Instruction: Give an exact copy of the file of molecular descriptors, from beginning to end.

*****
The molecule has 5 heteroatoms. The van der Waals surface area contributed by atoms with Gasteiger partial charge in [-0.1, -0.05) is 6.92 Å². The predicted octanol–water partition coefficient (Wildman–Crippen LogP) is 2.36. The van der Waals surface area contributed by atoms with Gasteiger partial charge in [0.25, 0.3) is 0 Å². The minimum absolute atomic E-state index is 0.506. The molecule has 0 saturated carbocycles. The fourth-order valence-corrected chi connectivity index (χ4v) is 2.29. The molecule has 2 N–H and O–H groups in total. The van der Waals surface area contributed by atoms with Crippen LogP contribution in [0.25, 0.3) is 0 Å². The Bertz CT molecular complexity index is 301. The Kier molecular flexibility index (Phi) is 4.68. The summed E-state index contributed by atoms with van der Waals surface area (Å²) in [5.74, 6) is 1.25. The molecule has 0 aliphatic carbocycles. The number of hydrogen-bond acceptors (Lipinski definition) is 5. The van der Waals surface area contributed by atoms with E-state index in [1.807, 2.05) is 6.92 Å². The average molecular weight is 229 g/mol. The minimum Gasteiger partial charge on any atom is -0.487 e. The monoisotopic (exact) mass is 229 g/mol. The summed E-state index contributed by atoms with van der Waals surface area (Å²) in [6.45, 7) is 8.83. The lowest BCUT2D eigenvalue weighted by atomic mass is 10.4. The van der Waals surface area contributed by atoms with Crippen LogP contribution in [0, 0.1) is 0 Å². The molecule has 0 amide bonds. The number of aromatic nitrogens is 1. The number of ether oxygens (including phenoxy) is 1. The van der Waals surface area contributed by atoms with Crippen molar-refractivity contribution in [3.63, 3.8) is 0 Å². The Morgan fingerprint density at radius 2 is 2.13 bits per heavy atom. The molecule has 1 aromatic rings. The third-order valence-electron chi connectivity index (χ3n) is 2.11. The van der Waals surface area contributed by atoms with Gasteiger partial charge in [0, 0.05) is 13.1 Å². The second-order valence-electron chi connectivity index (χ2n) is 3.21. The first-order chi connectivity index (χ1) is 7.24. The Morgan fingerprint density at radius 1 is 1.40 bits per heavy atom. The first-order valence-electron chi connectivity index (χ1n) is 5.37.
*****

The molecule has 5 heteroatoms. The van der Waals surface area contributed by atoms with Gasteiger partial charge in [-0.1, -0.05) is 6.92 Å². The predicted octanol–water partition coefficient (Wildman–Crippen LogP) is 2.36. The van der Waals surface area contributed by atoms with Gasteiger partial charge in [0.25, 0.3) is 0 Å². The minimum absolute atomic E-state index is 0.506. The molecule has 0 saturated carbocycles. The fourth-order valence-corrected chi connectivity index (χ4v) is 2.29. The molecule has 2 N–H and O–H groups in total. The van der Waals surface area contributed by atoms with Crippen LogP contribution in [0.25, 0.3) is 0 Å². The Bertz CT molecular complexity index is 301. The Kier molecular flexibility index (Phi) is 4.68. The summed E-state index contributed by atoms with van der Waals surface area (Å²) in [5.74, 6) is 1.25. The molecule has 0 aliphatic carbocycles. The number of hydrogen-bond acceptors (Lipinski definition) is 5. The van der Waals surface area contributed by atoms with E-state index in [1.807, 2.05) is 6.92 Å². The average molecular weight is 229 g/mol. The minimum Gasteiger partial charge on any atom is -0.487 e. The monoisotopic (exact) mass is 229 g/mol. The summed E-state index contributed by atoms with van der Waals surface area (Å²) in [6.45, 7) is 8.83. The lowest BCUT2D eigenvalue weighted by atomic mass is 10.4. The van der Waals surface area contributed by atoms with Crippen LogP contribution in [0, 0.1) is 0 Å². The molecule has 0 amide bonds. The number of aromatic nitrogens is 1. The number of ether oxygens (including phenoxy) is 1. The van der Waals surface area contributed by atoms with Crippen molar-refractivity contribution in [3.63, 3.8) is 0 Å². The Morgan fingerprint density at radius 2 is 2.13 bits per heavy atom. The molecule has 1 aromatic rings. The third-order valence-electron chi connectivity index (χ3n) is 2.11. The van der Waals surface area contributed by atoms with Gasteiger partial charge in [0, 0.05) is 13.1 Å². The second-order valence-electron chi connectivity index (χ2n) is 3.21. The first-order chi connectivity index (χ1) is 7.24. The Morgan fingerprint density at radius 1 is 1.40 bits per heavy atom. The first-order valence-electron chi connectivity index (χ1n) is 5.37.